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The Abrupt Spotlight on Remote Education

For those of us lucky enough to be able to work from home, there’s the reality that both aspects of work and life are now inexorably juxtaposed. In particular, for parents of kids who’d otherwise be spending their weekdays in school, this new challenge of trying to be equally effective at work and as a semi-permanent substitute teacher has been taxing; so much so that the usual advice on better parenting—more often than not, exacerbating the competitive stress that already came with the role—has been quickly balanced by countering advice that reassures parents that giving themselves some slack is perfectly okay as well. At the very least, there is new-found appreciation for our teachers and educators.

We have a child in early grade school and another one in preschool; I’ve also been checking in with folks on my team who also have toddlers in similar situations. Universally, we’re all pretty tired, with the degree of fatigue somewhat dependent on the parents’ work situations1 and the amount of remote schooling provided. For instance, spring break was a rough time for parents to try to work when there isn’t something to fill up the kids’ times, and most working parents opted to take some time off during that week instead of trying to lock themselves in the bedroom with bored kids pounding on the door.

On that remote education, it was certainly a rough and abrupt transition, but the subsequent weeks have made the exercise more routine. Online accessibility—both in the boarder availability of broadband services, but also the more mature state of EdTech—have made the task of learning at home a little easier, even for toddlers like ours who are getting their first real introduction to computing beyond watching videos on iPads. Just from the setup that my grade schooler uses for their remote education:

  • Clever for student logins and account management, controlled centrally from the school district
  • Khan Academy for semi-independent lesson plans, complete with tracking students’ quizzes and tests, though primarily for math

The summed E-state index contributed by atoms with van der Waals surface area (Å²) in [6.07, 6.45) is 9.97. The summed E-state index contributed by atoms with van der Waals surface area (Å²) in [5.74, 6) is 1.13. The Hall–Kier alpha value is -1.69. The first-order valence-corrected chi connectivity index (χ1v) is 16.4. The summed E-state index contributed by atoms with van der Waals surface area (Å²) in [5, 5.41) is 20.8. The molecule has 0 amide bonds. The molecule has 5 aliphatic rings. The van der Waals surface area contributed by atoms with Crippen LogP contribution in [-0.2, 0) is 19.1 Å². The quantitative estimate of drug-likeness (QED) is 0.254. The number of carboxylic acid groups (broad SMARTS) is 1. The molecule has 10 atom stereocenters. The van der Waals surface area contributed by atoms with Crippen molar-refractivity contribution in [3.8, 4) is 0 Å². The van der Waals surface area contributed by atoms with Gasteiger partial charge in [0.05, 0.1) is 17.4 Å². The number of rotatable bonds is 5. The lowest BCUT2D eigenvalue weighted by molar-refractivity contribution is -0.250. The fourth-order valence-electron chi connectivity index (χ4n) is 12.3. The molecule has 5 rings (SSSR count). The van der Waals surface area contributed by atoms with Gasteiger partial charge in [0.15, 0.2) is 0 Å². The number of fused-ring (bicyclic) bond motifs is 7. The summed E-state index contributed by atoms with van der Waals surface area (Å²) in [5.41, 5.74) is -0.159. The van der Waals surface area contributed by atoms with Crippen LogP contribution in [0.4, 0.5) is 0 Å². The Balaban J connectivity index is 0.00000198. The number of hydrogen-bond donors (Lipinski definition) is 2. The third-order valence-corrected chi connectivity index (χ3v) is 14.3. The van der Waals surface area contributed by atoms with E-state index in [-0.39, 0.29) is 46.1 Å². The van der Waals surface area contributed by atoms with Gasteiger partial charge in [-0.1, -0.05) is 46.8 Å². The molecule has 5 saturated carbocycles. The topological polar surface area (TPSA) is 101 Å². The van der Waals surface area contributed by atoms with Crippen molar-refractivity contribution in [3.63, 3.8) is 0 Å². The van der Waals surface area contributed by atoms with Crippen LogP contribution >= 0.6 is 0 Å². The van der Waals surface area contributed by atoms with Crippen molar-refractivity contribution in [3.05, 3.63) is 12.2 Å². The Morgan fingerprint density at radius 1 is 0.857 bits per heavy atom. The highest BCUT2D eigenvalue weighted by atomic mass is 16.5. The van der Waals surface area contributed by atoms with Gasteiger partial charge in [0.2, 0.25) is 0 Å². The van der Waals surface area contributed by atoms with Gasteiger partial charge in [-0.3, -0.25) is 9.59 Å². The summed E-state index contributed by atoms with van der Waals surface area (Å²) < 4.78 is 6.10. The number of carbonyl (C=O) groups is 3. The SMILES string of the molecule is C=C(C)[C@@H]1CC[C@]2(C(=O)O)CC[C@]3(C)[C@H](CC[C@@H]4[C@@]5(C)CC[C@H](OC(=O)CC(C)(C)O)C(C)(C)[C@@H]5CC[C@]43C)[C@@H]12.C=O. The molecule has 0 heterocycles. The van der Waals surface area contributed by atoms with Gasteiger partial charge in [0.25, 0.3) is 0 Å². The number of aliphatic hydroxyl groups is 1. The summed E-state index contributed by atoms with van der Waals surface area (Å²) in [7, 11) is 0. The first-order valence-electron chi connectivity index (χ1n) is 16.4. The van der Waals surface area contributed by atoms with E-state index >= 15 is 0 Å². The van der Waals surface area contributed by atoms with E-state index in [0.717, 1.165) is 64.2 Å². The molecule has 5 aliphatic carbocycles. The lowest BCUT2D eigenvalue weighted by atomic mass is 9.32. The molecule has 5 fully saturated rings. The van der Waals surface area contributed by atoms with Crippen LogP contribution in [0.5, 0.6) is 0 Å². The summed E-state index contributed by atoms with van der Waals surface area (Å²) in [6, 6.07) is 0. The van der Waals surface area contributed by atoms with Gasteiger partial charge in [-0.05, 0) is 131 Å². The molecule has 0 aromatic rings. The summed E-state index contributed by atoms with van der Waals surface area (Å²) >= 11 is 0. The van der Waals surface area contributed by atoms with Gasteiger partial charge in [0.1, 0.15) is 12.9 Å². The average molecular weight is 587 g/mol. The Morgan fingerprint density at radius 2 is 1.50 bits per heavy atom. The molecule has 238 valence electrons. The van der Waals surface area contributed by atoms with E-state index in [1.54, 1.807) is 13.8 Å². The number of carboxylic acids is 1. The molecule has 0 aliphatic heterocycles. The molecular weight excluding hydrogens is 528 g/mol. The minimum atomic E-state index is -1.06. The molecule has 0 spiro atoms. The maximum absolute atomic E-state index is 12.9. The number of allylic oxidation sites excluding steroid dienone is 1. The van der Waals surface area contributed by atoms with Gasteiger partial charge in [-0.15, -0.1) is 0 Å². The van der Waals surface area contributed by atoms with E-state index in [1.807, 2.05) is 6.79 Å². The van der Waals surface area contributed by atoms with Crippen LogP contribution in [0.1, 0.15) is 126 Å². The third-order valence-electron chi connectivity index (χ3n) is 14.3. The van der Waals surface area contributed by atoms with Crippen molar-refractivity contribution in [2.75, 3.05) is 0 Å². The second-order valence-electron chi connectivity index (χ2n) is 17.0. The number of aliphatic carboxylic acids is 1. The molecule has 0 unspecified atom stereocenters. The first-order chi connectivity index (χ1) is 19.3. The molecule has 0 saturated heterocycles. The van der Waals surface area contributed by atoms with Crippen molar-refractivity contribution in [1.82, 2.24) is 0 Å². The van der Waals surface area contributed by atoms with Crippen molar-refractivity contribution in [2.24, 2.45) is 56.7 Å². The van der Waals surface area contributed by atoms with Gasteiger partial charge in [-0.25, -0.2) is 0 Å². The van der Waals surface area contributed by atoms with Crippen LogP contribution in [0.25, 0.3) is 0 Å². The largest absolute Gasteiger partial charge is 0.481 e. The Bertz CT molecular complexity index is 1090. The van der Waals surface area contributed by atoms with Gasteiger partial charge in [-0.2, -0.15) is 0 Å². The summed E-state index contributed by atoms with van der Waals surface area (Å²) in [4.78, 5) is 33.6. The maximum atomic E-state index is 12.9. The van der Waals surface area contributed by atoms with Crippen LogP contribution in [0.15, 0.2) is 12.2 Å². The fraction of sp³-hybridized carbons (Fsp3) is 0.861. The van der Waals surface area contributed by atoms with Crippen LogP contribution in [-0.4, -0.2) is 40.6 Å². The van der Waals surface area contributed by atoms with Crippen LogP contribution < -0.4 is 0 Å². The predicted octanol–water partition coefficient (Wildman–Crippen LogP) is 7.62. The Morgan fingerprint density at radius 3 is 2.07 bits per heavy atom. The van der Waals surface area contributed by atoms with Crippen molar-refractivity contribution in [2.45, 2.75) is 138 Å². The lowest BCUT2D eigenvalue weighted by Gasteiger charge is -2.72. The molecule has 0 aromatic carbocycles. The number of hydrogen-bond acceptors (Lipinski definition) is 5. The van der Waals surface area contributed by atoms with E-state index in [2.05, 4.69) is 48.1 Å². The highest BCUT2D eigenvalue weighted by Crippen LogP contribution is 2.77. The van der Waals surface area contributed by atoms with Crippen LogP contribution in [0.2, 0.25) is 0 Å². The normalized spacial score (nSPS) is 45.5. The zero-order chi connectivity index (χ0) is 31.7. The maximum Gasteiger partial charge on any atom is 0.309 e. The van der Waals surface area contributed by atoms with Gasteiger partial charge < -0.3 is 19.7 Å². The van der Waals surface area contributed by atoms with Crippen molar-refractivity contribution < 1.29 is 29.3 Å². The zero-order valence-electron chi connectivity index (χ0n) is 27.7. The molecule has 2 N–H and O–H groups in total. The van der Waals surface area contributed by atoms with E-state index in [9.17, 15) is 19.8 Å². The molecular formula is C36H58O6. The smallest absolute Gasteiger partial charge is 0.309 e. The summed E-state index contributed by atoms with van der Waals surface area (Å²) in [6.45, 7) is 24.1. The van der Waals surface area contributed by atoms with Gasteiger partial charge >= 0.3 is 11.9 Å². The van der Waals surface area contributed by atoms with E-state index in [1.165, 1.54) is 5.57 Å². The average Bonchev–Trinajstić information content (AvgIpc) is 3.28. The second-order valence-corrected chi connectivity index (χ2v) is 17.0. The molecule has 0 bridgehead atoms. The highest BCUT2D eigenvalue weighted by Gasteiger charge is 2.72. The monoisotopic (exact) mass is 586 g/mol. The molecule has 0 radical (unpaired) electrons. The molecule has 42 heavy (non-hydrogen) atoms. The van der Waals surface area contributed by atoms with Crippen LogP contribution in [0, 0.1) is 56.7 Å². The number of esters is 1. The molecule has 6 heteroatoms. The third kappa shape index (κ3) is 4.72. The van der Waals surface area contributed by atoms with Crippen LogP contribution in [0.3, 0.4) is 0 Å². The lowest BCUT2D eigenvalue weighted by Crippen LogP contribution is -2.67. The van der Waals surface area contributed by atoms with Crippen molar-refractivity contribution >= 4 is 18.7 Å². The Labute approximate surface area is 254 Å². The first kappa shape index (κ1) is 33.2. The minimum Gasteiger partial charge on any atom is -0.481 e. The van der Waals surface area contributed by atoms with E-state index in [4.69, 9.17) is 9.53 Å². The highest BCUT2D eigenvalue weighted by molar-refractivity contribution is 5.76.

• Raz-Kids plus the local library systems for age- and grade-appropriate books
  • Google Classroom for worksheets, weekly curricula, and other teacher → parent packets
  • Remind for other, more real-time teacher communications and chat
  • And of course, Zoom for daily virtual classes

The kids went from not knowing how a keyboard and mouse2 worked, to eventually figuring out tabbed browsing and navigating URLs.

As noted by smart people, one of the positive side effects of this pandemic is that it has disrupted societal norms, and the net effect is that existing trends, some of which have been slow-moving, are accelerating out of necessity. Already, EdTech is notorious for long sales cycles and minuscule technology budgets; overworked teachers and administrators are also not inclined to check out new tech that eschews familiarity for benefits that may or may not materialize down the road. Some reservations tend to melt away, however, when there is no choice but to teach through webapps and video conferencing. Credit to teachers who have been quickly adapting their lesson plans to an environment about as far-removed from the traditional classroom as it gets.


  1. Most, but not necessarily all, are two-income households, and there’s no clear majority on whether a working spouse gets to do it from home.

  2. The younger one giggled at the idea of that thing you hold in your hand to control the pointy thing onscreen as a rodent.

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